Most of the job news around the COVID-19 pandemic has focused on layoffs—and rightly so, given the high unemployment rates. But a less-visible problem has been the workers who were fired for reasons connected to the pandemic. Depending on the circumstances, some of them may be able to sue their former employers for what's known as "wrongful termination" or "wrongful discharge."
Most employment is "at will," which means that your employer doesn't need a reason to fire you. However, some reasons for firing employees are illegal. This article discusses some of the most common reasons workers have been fired during the COVID-19 pandemic—and looks at which ones might amount to wrongful termination.
If you have to miss work for certain reasons related to COVID-19, you may have the right to take up to 12 weeks of unpaid leave under the Family and Medical Leave Act (FMLA). Some states have family and medical leave laws that are more generous than federal law.
Your employer may not fire you while you're out on FMLA leave, as long as you haven't gone over the time limit. States with family and medical leave laws generally provide the same protection. It's also illegal to fire you just because you requested or took a leave under either federal or state law.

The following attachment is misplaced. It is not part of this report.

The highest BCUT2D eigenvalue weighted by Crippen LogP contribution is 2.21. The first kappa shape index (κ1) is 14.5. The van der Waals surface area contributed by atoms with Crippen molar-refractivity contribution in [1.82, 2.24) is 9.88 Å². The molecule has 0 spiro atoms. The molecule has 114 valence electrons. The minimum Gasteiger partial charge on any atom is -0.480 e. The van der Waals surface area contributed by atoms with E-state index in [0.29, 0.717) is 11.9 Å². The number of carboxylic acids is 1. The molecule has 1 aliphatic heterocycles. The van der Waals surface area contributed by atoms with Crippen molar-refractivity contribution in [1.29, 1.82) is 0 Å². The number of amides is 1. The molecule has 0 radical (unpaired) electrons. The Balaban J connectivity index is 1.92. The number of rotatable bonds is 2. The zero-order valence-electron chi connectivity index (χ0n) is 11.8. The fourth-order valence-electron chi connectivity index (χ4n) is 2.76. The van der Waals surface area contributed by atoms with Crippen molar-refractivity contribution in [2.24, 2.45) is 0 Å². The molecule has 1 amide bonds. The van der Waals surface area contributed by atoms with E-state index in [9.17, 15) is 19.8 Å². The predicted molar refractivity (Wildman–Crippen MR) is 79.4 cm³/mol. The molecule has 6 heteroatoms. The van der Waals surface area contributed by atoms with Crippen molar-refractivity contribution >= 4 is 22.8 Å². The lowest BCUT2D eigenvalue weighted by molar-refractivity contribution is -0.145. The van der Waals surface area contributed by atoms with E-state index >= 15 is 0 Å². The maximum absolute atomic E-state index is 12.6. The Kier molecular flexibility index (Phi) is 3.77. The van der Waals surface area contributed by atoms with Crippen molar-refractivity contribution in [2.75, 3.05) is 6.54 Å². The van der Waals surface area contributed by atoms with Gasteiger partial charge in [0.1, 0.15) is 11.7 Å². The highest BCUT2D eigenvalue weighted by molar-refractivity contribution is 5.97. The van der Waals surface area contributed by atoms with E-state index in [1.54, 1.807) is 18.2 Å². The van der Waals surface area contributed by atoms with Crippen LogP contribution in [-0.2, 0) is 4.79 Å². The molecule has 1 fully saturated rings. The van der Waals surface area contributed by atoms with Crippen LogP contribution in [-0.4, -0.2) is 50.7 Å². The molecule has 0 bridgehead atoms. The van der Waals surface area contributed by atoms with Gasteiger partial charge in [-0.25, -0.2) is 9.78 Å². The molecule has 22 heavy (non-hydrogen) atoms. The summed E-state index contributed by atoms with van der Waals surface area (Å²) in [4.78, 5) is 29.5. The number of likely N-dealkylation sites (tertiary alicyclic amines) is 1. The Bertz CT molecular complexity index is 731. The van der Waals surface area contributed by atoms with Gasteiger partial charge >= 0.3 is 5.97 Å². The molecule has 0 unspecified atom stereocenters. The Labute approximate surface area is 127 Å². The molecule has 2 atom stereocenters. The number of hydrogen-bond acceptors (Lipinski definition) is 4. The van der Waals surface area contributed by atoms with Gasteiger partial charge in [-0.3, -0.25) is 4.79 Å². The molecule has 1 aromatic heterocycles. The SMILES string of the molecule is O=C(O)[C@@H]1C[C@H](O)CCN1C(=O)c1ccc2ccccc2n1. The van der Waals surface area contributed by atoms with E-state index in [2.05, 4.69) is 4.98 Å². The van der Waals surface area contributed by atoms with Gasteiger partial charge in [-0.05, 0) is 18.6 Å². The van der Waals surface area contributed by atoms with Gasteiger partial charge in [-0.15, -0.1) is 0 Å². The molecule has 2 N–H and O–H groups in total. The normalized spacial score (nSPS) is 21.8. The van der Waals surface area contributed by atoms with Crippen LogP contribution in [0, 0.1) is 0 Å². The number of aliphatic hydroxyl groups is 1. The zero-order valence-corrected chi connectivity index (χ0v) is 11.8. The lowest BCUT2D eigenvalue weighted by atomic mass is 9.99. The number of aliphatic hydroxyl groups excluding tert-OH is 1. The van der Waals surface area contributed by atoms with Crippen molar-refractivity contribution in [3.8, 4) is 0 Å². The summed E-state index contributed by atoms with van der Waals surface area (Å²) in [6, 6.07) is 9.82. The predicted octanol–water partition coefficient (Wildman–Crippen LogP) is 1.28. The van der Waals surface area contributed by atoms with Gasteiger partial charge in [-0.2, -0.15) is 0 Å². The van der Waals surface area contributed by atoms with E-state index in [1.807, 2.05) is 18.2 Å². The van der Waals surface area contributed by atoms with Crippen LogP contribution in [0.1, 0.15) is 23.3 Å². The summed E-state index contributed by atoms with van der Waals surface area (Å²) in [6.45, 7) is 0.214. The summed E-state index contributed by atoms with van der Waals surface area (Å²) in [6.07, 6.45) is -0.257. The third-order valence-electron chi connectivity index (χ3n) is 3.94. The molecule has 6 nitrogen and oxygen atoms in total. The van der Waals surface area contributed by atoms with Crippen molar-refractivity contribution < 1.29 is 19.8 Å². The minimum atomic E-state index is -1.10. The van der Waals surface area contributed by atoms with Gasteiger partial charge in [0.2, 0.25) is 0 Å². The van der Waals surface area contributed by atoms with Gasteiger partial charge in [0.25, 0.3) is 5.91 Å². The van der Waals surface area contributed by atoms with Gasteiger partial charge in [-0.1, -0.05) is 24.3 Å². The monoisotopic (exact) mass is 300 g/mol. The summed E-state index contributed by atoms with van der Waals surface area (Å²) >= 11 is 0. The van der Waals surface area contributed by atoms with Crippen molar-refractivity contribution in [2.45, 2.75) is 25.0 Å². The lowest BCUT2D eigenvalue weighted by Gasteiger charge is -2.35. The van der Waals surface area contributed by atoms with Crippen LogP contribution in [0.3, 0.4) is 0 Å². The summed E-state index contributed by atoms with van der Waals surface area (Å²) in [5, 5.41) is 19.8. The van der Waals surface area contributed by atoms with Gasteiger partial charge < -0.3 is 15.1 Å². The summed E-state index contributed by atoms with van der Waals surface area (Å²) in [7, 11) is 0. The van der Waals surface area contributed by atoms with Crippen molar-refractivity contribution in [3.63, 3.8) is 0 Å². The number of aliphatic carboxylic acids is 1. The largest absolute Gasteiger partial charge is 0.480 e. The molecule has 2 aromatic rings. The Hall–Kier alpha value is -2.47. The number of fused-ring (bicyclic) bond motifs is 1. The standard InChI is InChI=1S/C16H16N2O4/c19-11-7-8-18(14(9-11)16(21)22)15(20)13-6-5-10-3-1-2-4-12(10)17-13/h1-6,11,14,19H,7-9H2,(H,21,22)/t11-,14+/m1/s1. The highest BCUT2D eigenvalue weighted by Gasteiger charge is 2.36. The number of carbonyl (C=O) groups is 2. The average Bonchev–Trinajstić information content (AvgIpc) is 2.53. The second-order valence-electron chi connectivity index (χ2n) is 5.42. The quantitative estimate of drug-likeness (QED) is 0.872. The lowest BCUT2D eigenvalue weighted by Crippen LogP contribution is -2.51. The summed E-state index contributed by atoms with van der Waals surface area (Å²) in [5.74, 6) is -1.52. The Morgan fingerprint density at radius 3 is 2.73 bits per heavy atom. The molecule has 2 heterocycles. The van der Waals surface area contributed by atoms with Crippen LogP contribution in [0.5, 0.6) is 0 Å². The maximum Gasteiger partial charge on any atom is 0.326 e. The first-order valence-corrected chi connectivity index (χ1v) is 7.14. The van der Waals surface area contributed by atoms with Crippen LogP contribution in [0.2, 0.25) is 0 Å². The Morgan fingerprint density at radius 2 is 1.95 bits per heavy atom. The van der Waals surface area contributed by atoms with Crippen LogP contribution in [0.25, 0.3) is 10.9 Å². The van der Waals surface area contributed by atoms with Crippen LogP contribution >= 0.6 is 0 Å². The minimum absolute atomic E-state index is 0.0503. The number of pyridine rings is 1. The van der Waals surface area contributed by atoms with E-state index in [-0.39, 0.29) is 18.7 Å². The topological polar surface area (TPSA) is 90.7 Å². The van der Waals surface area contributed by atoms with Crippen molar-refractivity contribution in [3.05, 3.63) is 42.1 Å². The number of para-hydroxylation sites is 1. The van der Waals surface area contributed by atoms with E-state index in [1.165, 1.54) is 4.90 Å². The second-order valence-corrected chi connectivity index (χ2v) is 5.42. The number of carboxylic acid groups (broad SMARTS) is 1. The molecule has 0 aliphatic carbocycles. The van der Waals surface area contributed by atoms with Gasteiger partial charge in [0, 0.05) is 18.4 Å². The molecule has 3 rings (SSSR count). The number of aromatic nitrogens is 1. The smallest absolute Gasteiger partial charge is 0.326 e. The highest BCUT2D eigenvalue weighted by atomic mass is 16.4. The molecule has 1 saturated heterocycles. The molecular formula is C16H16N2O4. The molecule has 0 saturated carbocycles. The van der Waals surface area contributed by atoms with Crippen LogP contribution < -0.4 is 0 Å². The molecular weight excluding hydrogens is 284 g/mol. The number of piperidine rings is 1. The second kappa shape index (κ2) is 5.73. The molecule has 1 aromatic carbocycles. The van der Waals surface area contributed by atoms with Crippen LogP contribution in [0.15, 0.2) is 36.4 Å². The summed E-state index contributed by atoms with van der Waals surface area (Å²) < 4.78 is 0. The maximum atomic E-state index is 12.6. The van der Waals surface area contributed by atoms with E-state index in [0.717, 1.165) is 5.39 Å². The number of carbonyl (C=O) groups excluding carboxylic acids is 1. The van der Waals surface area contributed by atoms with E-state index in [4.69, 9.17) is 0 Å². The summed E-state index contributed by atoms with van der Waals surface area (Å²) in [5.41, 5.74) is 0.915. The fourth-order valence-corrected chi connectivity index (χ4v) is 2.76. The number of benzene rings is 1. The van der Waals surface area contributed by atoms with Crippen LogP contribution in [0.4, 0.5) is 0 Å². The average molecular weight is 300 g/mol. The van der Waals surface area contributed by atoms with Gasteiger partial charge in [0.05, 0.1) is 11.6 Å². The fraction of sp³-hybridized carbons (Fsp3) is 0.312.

You may have legal protections under the Americans With Disabilities Act (ADA) if it wouldn't be safe for you to work at your normal job site because of a medical condition that makes you more vulnerable to COVID-19. Your employer must provide you with a reasonable accommodation—such as allowing you to work remotely or changing the configuration of your workspace—as long as that wouldn't cause undue hardship or interfere with your ability to do your job. You might have a claim for illegal disability discrimination if you were fired rather than allowed a reasonable accommodation.
Even though people over 65 are also more likely to get seriously ill from COVID-19, age isn't considered a disability under the ADA. That means your employer doesn't have to make special accommodations for you just because you're older. However, it would be illegal age discrimination for your employer to let you go because your age makes you more vulnerable to the virus.